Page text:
#68 Sean Romeo**: Romeo stopped 24 of 28 shots on Monday, and his 3.50 goals-against average and .851 save percentage are not elegant, but he’s gotten the job done of back-stopping the Wings to two big wins, and when you’ve simply invited a 24-year-old graduate of Ohio State who’s got a contract with another pro team in the ECHL’s Cincinnati Cyclones, well, stealing the show is what you hope the 6’1,” 172-pound butterfly goalie can do. Romeo is average-sized by today’s standards, and his wingspan is not large, nor is his butterfly, but he’s done an excellent job of using an efficient, understated butterfly style to make hard saves look easy. His glove is excellent, his blocker hand is very good, he’s got quick knees and toes, he boots rebounds into lesser-danger areas and he stickhandles passably well; he is square to the shooter most of the time, and when he gets swimming, he has a strong sense of position and where he needs to get to in order to stifle wraparounds and tap-ins. He’s not elite and he’s not perfect by any means, but he’s mature and seasoned, and when you combine that with a strong work ethic and lots of self-belief, you get a 2-and-0 goalie.
#36 Kaden Fulcher: Fulcher may or may not be tapped on the shoulder for the championship game despite Romeo’s efforts, and if the 6’3,” 182-pound netminder is deemed ready to start, Fulcher is going to have to produce one of his best starts in order for the Red Wings to win. Fulcher is big, superbly-talented as a hybrid butterfly-and-battling goaltender, but there are moments when his focus is just a little off, or his positioning is just shy of perfect, and squeakers get through what is otherwise an excellent goaltender’s skill set. Fulcher’s flourishing glove, battling blocker, tremendous toes and excellent stick abilities are all evident, as is good positioning, but he’s got to squeeze those holes tight, and more ECHL experience will do that.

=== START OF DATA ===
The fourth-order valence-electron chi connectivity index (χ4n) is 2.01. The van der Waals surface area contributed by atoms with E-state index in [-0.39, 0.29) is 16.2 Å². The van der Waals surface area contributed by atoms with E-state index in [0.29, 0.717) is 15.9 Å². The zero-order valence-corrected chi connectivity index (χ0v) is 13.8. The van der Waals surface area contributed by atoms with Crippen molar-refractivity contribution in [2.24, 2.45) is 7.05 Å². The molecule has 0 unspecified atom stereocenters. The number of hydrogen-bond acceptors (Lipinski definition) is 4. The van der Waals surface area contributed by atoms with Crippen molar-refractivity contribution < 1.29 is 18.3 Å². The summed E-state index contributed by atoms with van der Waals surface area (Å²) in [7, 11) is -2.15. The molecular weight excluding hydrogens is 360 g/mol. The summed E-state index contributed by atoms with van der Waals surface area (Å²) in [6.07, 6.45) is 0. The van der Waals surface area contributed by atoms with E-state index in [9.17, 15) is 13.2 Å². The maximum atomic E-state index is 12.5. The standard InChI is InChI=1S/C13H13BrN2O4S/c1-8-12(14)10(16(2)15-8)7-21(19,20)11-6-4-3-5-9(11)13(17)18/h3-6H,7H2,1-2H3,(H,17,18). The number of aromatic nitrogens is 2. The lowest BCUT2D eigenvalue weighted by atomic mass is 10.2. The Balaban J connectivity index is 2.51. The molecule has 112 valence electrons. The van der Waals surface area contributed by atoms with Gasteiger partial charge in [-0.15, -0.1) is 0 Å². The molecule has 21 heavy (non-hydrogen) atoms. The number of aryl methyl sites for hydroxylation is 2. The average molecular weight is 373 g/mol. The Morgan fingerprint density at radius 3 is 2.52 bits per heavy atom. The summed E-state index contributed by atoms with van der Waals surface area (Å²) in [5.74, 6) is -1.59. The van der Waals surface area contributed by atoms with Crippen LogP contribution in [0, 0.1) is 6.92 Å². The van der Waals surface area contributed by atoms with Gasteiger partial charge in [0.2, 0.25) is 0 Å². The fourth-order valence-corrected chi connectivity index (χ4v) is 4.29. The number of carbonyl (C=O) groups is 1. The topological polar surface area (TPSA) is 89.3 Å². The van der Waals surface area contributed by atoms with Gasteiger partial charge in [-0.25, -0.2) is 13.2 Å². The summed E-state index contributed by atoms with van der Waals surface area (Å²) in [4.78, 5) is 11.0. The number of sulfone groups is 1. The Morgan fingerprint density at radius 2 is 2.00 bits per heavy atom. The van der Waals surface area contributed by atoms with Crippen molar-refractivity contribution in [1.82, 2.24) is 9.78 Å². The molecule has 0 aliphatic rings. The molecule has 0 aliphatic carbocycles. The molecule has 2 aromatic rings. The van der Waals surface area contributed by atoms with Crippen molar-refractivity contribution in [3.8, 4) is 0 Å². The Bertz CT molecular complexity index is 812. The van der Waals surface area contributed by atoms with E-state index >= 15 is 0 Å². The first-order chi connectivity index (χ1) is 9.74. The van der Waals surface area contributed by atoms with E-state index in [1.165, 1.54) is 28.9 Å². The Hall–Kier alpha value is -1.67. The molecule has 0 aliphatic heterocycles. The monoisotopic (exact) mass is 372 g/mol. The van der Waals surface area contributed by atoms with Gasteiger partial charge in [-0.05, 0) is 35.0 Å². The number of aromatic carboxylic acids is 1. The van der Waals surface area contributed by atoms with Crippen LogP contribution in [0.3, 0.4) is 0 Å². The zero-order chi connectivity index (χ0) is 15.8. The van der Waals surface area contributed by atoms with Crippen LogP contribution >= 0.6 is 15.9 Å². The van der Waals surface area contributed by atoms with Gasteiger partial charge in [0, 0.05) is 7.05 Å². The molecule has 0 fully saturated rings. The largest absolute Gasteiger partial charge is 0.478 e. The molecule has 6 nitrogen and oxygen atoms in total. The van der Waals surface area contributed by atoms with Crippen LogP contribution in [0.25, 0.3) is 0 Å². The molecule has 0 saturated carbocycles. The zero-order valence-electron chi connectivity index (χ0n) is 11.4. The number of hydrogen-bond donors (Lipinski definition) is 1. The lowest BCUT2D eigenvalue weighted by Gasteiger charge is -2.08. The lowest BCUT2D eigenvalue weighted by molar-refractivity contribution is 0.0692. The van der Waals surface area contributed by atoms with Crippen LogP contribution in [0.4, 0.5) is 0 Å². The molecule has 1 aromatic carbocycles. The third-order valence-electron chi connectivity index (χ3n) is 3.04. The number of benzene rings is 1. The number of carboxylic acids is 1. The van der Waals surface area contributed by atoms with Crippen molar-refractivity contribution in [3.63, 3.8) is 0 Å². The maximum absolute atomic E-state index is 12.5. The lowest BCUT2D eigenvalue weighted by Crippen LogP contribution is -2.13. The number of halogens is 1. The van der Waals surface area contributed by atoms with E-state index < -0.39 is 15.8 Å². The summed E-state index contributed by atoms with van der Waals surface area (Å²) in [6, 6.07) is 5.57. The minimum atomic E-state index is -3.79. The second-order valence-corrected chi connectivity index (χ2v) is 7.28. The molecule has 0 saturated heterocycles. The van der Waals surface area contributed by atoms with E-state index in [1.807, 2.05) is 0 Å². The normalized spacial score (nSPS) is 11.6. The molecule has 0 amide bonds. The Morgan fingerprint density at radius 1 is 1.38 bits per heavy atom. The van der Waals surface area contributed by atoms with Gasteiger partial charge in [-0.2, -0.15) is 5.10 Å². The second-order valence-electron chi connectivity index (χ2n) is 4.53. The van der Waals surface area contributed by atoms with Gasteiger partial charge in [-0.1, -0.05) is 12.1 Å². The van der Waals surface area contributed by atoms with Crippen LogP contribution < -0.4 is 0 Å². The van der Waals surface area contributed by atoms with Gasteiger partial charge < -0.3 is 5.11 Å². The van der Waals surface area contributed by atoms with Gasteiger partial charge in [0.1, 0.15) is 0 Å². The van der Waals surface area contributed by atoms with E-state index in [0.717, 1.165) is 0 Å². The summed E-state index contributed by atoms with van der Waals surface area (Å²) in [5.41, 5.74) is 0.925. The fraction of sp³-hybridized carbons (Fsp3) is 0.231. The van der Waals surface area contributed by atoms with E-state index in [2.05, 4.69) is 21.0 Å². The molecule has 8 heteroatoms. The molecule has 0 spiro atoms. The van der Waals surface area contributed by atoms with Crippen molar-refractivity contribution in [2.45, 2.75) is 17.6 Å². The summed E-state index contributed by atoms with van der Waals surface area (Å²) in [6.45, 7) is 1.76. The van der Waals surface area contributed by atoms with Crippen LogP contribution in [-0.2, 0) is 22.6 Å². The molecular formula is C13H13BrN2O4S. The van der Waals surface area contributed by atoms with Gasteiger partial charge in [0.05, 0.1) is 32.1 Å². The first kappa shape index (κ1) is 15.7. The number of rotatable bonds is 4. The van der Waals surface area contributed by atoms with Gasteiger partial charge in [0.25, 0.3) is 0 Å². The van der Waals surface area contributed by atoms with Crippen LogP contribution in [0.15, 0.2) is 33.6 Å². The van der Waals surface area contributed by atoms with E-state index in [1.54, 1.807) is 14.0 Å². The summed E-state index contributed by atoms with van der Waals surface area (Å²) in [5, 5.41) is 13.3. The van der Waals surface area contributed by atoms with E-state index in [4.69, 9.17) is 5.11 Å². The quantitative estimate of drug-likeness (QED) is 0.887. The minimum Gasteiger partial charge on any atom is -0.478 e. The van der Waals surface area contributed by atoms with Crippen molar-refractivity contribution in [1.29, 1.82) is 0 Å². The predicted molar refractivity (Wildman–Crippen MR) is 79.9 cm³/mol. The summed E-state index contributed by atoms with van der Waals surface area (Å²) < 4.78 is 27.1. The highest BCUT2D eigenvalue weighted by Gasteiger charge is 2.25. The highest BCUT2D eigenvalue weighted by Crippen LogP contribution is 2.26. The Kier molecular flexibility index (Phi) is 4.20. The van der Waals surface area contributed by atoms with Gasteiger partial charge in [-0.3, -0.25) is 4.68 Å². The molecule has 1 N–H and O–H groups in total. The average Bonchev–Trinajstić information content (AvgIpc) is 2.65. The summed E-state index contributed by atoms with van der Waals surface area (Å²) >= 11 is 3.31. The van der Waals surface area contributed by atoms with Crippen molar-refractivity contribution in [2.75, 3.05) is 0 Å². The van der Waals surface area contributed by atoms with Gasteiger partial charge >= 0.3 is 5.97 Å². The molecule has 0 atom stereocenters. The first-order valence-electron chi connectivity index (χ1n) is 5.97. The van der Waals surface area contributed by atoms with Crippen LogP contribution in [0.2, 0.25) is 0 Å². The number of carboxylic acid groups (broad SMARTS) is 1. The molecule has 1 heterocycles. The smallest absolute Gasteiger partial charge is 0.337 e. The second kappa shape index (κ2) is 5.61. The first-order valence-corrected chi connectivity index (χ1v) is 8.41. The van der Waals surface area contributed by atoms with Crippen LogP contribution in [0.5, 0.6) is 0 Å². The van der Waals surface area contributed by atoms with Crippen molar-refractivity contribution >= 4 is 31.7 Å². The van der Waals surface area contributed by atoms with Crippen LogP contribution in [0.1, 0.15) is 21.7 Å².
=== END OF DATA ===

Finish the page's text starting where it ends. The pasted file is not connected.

#38 Filip Larsson, G: Larsson’s injury left me feeling like Alec Regula’s did regarding the Red Wings’ defense. The Wings won’t rush back the 6’2,” 181-pound prospect from his sore groin, and that’s wise, because Larsson is probably the organization’s most talented goaltending prospect, signed or unsigned. The 21-year-old is impeccably skilled and both confident and mature in his abilities as a superbly-positioned butterfly netminder, and as he continues to reach less and use his excellent glove, blocker, stick, legs and toes and superb chest-set positioning to steer the puck into him, he’ll get better and better.
#42 Mathieu Bizier, C**: The Wings invited the Gatineau Olympiques center to the tournament because the 6’2,” 187-pound forward was passed over in his draft year despite posting 27 points in 35 games in the Q, but the good-skating center has looked a little above his physical level in the tournament. He does have an assist to his credit.
#62 Cody Morgan, LW**: Morgan, a 5’11,” 183-pound winger, posted 30 points in 30 games with the Flint Firebirds last season, and the OHL forward did display strong skating and an offensive flourish in his only game, but he was not effective enough to earn a second straight game.
#80 Anthony Popovich, G**: Popovich is in camp as a practice goaltender, and the 6’1,” 183-pound Guelph Storm goalie has done a dutiful job of stopping pucks in practice as he attempts to raise his save percentage from .900.
#87 Marc-Olivier Duquette, D**: I liked what I saw from the 6’4,” 205-pound invite from the Drummondville Voltigeurs–he was steady, he was safe, and he was big–but the Wings chose to give Gustav Berglund a second chance over playing two stay-at-home defensemen on the third pair.
#89 Owen Robinson, RW**: The 6,’ 170-pound Sudbury Wolves winger had an up-and-down game against St. Louis, so he watched his teammates play as a scratch on Monday night.
#98 Owen Lalonde, D**: Lalonde had a bit of a bumpy game against St. Louis, holding his own, but only just as a free agent invite from Guelph who posted 41 points in 61 games. He’s got offensive talent, but he’s not physically developed enough to keep up with the tournament, or wasn’t in the game that I watched.
Note: * = Grand Rapids Griffins signing, ** = Free agent invite.
I hope you have enjoyed my prospect assessments and the rest of my blog coverage.